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Friday, 21 June 2013

AlBaraka Islamic Bank's ratings

The international credit rating agency, announced that it has affirmed Bahrain-based AlBaraka Islamic Bank (AIB)'s Financial Strength Rating (FSR) at 'BB', supported by its good capital adequacy ratio and comfortable liquidity.

The FSR remains constrained by a high ratio of impaired financings, asset concentration risks, weak profitability and sovereign risk exposure to Pakistan (through its Pakistan subsidiary). In view of AIB's strong ownership, the Long and Short-Term Foreign Currency Ratings (FCR) are maintained at 'BB+' and 'A3', respectively.

Accordingly, the Support Level is affirmed at '2'. The likelihood of official support from the Bahraini authorities in case of need is assessed as very high.

In view of the moderate improvement in asset quality and profitability in the first quarter of the current year, coupled with management's expectation of a further decline in NPFs and a sustained profit recovery in full-year 2013, the 'Stable' Outlook for the ratings is maintained. However, CI notes that in the event the anticipated improvements in profitability and asset quality do not materialize, and if sovereign risk exposure to Pakistan rises further, it is more than likely that the ratings will be adjusted downwards in the next review.

AIB is a member of the Bahraini Public Shareholding Company 'AlBaraka Banking Group' (ABG), which operates Islamic banking subsidiaries in the MENA region and further afield. AIB is still a small bank by all measures in Bahrain, but claims a rather significant market share of Islamic banking assets in Pakistan. Although the Bank's non-performing financings (NPFs) grew moderately in 2012, they declined in the first quarter of the current year and are projected by management to continue falling throughout the remainder of 2013 due to disposals and recoveries.

That said, credit risk remains elevated, especially in Pakistan, and a rise in NPFs is a possibility. AIB's financing-loss reserves are established in accordance with the regulatory requirements in Bahrain and Pakistan.

Notwithstanding the secured nature of most of the facilities, it is Capital Intelligence (CI)'s view that stronger loss-reserve coverage for NPFs would provide a buffer given heightened credit risk in Pakistan. This is particularly so since the Bank's capacity to build provisions is severely constrained by very weak operating profitability.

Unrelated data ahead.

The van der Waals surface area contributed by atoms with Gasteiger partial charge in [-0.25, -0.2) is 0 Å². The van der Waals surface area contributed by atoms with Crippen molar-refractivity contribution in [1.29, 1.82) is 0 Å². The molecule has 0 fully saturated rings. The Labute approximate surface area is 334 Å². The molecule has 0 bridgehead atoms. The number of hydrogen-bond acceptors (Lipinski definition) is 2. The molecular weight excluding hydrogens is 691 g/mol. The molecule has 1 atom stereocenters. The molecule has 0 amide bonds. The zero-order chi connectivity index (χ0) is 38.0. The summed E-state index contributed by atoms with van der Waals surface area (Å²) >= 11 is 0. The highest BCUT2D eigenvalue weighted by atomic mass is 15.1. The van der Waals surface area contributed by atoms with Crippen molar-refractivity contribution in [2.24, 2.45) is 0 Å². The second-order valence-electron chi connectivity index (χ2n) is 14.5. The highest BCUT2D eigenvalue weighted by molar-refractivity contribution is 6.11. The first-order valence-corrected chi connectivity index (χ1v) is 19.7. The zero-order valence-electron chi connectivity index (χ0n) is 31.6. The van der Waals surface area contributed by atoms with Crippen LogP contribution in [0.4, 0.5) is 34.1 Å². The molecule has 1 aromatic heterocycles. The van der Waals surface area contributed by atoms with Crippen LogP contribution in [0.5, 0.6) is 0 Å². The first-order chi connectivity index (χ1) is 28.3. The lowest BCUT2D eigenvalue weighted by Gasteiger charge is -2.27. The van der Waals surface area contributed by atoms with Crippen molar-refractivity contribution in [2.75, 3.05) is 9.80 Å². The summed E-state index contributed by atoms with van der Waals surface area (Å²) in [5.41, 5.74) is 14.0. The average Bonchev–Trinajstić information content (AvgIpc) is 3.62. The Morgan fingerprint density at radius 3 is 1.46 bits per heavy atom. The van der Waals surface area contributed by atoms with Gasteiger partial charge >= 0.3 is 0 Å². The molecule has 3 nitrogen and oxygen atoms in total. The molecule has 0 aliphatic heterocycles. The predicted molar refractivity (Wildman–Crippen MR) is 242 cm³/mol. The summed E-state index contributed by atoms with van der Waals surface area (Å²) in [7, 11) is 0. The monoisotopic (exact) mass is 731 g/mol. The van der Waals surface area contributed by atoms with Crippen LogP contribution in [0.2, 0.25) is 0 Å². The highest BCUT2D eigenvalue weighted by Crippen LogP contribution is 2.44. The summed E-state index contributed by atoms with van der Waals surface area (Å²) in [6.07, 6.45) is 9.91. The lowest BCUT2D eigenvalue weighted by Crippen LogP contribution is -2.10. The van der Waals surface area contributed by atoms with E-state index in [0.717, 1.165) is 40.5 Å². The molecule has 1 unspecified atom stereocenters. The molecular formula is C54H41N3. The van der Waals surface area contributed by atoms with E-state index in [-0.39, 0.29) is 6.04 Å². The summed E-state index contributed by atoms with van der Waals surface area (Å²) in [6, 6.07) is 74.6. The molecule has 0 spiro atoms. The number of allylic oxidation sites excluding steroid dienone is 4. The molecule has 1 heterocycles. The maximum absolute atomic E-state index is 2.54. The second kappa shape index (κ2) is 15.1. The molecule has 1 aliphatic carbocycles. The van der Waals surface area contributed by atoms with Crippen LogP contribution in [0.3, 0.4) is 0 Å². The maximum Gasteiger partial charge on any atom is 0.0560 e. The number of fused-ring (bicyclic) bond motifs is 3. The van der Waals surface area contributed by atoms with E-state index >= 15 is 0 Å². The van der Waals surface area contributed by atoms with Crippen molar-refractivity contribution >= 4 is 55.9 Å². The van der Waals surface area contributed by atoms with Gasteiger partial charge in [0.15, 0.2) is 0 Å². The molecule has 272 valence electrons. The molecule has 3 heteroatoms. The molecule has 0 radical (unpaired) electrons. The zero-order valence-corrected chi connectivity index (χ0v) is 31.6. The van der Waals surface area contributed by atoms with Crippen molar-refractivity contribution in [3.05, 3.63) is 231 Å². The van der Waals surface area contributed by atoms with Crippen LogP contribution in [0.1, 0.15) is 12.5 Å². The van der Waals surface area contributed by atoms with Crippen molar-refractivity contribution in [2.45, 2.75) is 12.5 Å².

Although the Bank's unprovided NPFs constituted a rather significant proportion of free capital, the 'effective coverage ratio' (i.e., the total of a bank's free capital and loan-loss reserves in relation to its NPFs) calculated by CI was assessed as being more comfortable.

The Bank recorded a net loss in 2012 due to larger provision charges in Bahrain and Pakistan. Moreover, operating profitability remained very weak due to the effect of a large cost base compounded by modest gross income generation.

Operating profit recovered somewhat in Q1 2013, although it remained very low measured to average total assets (annualized). Management expect a sustained improvement in operating profit throughout the remainder of 2013 on the back of a significant reduction in the cost of funds. AIB's liquidity position continued to be comfortable.

However, a considerable part of that liquidity, primarily generated locally from customer deposits, is invested in Pakistan government Sukuk (Pakistan contributed to more than one-half of total assets at end-2012).

Customer deposits (largely Unrestricted Investment Accounts) are the principal source of funding and are well diversified. Despite the decline in the capital base due to net loss, and the consequent negative internal capital generation, the balance sheet is still well capitalised. However, unless the Bank is able to reverse the negative trends in profitability, it is more than likely that the capital base will come under pressure in the coming years.

Incorporated in Bahrain in 1984, AIB operates as a retail bank under a licence granted by the Central Bank of Bahrain (CBB). AIB is a 91.1% owned subsidiary of ABG, which is majority owned by Shaikh Saleh Abdulla Kamel in Saudi Arabia and Dallah Al Baraka Holding Company (E.C.). The latter is a subsidiary of the Jeddah-based conglomerate Dallah Al-Baraka Group. The principal activities of AIB include the provision of demand and investment accounts and finance and investment on the basis of Murabaha, Mudaraba, Musharaka and Ijara.

Through its subsidiary in Pakistan the Bank operates 89 commercial banking branches, situated in the major cities.

In Bahrain, banking operations are conducted from the head office and 6 branches. Total assets at end 2012 were Dhs1,418m and total capital was Dhs169m.

(Ameinfo.Com / 21 June 2013)

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